Submission Number: 560891-00290
Received: 9/9/2012 7:10:17 PM
Commenter: Erin Hicks
Agency: Federal Trade Commission
Initiative: Request for Comments and Announcement of Workshop on Pet Medications Issues, Project No. P121201
Attachments: No Attachments
As a veterinarian, I'm concerned about the quality and safety of many OTC products that consumers may purchase. I have treated patients for OTC insecticide product (Hartz, etc) toxicity, including both products that were applied per the label directions and improperly administered products (e.g. dog product applied to a cat). I support stronger warning labels for OTC products as well as removal from the market of any product that has had a large number of documented significant side effects. How many more animals have to be poisoned by junk like Hartz?
I'm also worried about the growth of online pharmacies and "human pharmacies" marketing pet drugs. Most drug manufacturers insist that they do not distribute to these pharmacies and will not guarantee the safety or efficacy of these "gray market" products. Also, most "human pharmacists" are not adequately trained in the differences between humans and all other species. I know that the American Veterinary Medical Association and Washington State Veterinary Medical Association are investigating reports of pharmacists who have improperly filled or given incorrect medical advice to animal owners regarding prescription and OTC drugs. I can personally attest that my own pharmacist told me he had advised his brother of a specific OTC drug and dose to treat his dog's arthritis pain, not realizing that the drug in question is fatal to dogs.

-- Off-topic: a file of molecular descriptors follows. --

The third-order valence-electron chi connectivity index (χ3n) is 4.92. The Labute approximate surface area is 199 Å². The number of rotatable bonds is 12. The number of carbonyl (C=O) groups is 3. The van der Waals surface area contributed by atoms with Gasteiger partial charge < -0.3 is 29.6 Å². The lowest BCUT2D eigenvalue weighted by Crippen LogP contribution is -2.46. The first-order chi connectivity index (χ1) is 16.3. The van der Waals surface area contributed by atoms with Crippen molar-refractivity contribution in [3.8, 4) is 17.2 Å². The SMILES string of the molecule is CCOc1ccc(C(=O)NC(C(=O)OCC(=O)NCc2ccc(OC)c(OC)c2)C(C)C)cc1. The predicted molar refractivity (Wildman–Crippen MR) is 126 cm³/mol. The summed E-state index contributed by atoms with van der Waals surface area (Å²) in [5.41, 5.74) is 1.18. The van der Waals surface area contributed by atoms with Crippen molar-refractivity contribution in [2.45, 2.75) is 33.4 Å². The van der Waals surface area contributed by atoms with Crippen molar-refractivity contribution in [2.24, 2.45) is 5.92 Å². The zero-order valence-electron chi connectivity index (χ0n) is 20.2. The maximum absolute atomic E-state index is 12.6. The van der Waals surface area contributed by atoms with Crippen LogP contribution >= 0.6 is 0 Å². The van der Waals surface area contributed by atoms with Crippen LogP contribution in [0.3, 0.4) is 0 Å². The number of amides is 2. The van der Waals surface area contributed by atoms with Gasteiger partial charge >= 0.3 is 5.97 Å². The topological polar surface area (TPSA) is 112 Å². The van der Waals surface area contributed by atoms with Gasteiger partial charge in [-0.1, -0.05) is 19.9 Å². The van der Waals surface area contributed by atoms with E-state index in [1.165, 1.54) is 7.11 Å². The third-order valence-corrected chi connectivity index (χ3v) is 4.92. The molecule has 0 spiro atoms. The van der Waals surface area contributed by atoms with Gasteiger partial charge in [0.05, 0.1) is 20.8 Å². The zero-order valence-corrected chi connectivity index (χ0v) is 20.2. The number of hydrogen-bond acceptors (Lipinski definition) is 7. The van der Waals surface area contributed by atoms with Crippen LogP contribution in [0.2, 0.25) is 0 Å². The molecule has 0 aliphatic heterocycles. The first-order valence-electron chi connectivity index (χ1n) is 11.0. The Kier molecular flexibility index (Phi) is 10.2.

I believe that veterinarians must offer written prescriptions upon request (and should display a sign in their lobby letting clients know that they are available upon request), but that we should be cleared from any wrongdoing should the client choose to fill the script at a pharmacy and the pharmacy makes an error (such as Franck's Compounding Pharmacy or a pharmacy substituting prednisone for prednisolone). I think any pharmacist that fills medications for non-humans must undergo classes in veterinary pharmacology so that they can adequately counsel consumers (since veterinarians usually perform this task at this time).
I do not agree with the recent proposed legislation that veterinarians would be forced to offer prescriptions to all clients, even if a client wants to fill the medication at the veterinarian's office. In my own state, we are required to purchase tamper-proof prescription pads that cost a good deal of money. If I had to offer a prescription for every medication for every patient (even when it wasn't desired by the client), my office's costs would go way up and we would have to charge clients for something that the script they currently receive for free. That isn't fair to vets or consumers.